An Instagram account has been sending private messages promising $50,000 of lottery winnings to its first 50k followers. It’s a scam, and this is how it works.
Carl got in touch with us to let us know he’d been sent a private message on photo-sharing app Instagram. It read:
“I’m Julie Leach the powerball winner of $310,500,000. I’m giving out $50,000 to the first 50k followers and to those in need of help”
There are pictures of a lady collecting the winning cheque on the account itself.
Julie Leach was a genuine lottery winner in the US in 2015. Her name and image have since been abused by scammers via email and on social media.
Fraudsters often use genuine news stories and events to add plausibility to their story. In January, scammers were posing as EuroMillions winners Frances and Patrick Connolly on Twitter.
Multiple Instagram accounts
Our cursory search of Instagram revealed 20 accounts bearing the name ‘Julie Leach’ alongside promotional images of the genuine Julie Leach collecting her winnings.
The account that messaged Carl was still active and had doubled its follower numbers. We tried to report it via Instagram’s reporting tool, but found there was no specific category for scam accounts.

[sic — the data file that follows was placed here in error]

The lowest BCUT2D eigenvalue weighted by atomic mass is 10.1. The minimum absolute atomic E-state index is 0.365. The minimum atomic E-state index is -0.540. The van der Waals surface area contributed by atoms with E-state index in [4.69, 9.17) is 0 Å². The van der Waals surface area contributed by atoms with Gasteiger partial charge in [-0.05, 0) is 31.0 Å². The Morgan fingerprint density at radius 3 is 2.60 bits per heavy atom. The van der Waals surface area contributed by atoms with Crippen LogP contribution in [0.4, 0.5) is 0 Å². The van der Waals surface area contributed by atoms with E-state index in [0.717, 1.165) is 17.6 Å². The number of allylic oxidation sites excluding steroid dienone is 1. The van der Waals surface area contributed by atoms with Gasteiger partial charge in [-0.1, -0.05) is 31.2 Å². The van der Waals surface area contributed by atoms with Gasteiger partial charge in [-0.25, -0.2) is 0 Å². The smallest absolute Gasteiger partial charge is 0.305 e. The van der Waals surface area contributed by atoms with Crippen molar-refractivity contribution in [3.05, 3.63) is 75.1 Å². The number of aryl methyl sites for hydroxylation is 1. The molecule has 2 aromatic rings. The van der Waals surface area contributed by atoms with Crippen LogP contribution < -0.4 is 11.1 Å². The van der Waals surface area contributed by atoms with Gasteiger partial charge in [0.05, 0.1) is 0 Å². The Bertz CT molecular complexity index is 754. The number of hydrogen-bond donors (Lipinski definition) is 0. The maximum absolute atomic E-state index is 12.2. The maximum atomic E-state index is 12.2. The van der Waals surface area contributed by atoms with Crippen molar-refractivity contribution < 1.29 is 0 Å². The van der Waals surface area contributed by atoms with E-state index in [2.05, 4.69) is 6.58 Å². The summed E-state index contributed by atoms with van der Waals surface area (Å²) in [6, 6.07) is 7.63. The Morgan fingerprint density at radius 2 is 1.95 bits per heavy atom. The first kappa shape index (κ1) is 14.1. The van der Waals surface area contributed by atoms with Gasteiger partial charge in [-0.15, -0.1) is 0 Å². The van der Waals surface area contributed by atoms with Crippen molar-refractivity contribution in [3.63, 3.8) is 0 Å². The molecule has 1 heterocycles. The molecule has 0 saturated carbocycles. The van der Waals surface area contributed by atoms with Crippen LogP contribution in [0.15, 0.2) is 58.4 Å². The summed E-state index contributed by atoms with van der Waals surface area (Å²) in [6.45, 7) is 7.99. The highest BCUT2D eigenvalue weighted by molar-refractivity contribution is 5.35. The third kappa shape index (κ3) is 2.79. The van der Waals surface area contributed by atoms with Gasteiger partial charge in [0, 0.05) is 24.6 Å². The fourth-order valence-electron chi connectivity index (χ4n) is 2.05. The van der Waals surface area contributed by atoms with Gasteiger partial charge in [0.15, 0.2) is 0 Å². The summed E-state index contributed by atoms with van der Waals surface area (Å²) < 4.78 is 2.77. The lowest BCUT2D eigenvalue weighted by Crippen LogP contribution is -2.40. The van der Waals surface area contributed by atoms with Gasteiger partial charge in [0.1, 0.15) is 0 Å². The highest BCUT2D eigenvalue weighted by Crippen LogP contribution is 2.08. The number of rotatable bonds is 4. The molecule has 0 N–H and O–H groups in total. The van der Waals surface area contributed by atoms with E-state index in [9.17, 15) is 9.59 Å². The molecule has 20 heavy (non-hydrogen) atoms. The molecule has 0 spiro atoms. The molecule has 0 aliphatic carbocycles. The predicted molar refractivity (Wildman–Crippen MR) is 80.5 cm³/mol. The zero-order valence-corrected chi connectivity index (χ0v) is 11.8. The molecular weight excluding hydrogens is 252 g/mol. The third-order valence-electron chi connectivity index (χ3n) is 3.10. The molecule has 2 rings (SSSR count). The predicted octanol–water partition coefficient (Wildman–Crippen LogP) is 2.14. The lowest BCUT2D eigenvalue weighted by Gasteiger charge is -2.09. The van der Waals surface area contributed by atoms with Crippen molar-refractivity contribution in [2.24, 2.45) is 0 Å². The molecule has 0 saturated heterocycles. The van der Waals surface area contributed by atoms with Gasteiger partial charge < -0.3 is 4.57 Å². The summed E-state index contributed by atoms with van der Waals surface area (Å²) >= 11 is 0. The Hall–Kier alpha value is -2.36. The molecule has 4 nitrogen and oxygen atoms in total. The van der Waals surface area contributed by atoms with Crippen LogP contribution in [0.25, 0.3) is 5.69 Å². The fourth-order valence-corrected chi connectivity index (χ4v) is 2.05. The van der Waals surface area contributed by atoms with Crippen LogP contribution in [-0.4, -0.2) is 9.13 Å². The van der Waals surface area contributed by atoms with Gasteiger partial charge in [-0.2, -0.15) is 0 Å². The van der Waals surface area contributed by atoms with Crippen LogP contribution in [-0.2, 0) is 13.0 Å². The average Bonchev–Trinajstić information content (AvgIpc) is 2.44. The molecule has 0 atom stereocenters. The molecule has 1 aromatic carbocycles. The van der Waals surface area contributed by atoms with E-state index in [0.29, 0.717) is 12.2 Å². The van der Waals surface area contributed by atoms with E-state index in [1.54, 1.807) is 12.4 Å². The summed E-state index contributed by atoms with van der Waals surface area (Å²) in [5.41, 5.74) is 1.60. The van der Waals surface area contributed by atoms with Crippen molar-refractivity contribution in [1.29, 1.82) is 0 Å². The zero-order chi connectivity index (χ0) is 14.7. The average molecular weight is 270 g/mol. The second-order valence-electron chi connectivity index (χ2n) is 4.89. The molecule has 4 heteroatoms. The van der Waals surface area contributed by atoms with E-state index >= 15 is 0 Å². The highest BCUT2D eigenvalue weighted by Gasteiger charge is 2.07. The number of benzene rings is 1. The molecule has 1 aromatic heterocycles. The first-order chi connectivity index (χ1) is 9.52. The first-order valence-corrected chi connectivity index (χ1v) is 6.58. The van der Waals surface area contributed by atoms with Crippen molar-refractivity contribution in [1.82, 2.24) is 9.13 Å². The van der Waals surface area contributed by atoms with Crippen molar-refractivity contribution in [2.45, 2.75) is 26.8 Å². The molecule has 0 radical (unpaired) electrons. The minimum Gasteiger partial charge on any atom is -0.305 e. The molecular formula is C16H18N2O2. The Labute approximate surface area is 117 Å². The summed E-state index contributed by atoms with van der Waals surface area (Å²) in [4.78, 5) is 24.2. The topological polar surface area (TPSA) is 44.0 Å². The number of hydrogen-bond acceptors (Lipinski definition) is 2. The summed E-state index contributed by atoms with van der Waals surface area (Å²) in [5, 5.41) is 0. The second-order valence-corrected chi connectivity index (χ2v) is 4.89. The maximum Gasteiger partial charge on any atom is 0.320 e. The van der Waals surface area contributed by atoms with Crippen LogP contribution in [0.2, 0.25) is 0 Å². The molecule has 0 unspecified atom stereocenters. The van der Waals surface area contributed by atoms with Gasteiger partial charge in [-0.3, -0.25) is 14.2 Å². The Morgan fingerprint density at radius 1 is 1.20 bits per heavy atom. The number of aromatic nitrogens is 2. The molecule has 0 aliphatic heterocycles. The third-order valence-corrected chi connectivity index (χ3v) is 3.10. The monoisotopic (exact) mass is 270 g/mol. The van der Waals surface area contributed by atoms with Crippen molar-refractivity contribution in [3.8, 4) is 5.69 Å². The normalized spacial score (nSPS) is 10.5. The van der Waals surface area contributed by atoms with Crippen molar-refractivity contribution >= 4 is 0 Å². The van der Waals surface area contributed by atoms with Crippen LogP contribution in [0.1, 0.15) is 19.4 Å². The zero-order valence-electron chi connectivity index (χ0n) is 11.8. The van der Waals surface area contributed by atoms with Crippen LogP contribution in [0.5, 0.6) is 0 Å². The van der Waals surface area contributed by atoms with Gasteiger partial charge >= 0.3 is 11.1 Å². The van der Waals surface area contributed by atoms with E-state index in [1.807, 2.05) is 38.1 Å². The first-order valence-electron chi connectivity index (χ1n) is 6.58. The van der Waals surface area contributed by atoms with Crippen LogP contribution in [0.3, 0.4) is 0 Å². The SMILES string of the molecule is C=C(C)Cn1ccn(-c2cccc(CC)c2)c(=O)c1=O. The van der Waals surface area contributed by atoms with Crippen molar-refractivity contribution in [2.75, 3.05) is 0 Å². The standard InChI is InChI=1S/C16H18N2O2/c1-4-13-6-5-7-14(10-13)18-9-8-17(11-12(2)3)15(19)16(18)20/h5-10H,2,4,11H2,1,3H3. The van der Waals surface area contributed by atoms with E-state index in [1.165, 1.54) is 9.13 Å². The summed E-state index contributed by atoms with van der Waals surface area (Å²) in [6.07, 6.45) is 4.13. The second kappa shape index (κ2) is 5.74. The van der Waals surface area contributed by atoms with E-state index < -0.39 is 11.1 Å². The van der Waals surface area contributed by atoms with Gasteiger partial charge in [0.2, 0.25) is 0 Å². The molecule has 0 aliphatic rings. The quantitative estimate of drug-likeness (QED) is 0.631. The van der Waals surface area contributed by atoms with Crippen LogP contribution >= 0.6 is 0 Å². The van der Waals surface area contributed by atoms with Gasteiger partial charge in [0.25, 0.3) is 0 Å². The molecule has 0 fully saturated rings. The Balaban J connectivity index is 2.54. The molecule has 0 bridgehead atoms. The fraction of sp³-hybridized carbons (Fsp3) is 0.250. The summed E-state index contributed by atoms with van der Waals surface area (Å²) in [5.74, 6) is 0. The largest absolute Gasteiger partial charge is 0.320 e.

When we instead tried to report it as ‘impersonation of a public figure’, we were unable to do so unless we provided the genuine account username of the real Julie Leach.
Facebook (Instagram’s parent company) has confirmed that scams and fraud should be reported as ‘spam’. A Facebook spokesperson said:
“We are aware of this issue and will continue to look into this matter to disable any accounts in violation of our policies. The account you spotted has now been removed for violating Facebook’s community guidelines”
Impersonation of celebrities on social media
As our investigation has shown, scams impersonating celebrities on social media continue to crop up regularly.
The observation that this account had doubled its followers in an important one – more often than not accounts like this are sold on then rebranded and renamed once they’ve accrued a large audience.
This then makes its following vulnerable to whatever content the new owners may choose to post, including scams.
If you’ve spotted this scam or anything similar, make sure you report it. If you’re concerned that you may have given your bank details to scammers, contact your bank immediately.
You can also read our guide on getting your money back after a scam.
Have you spotted fraud like this on Instagram? If so, get in touch and help warn people in the comments.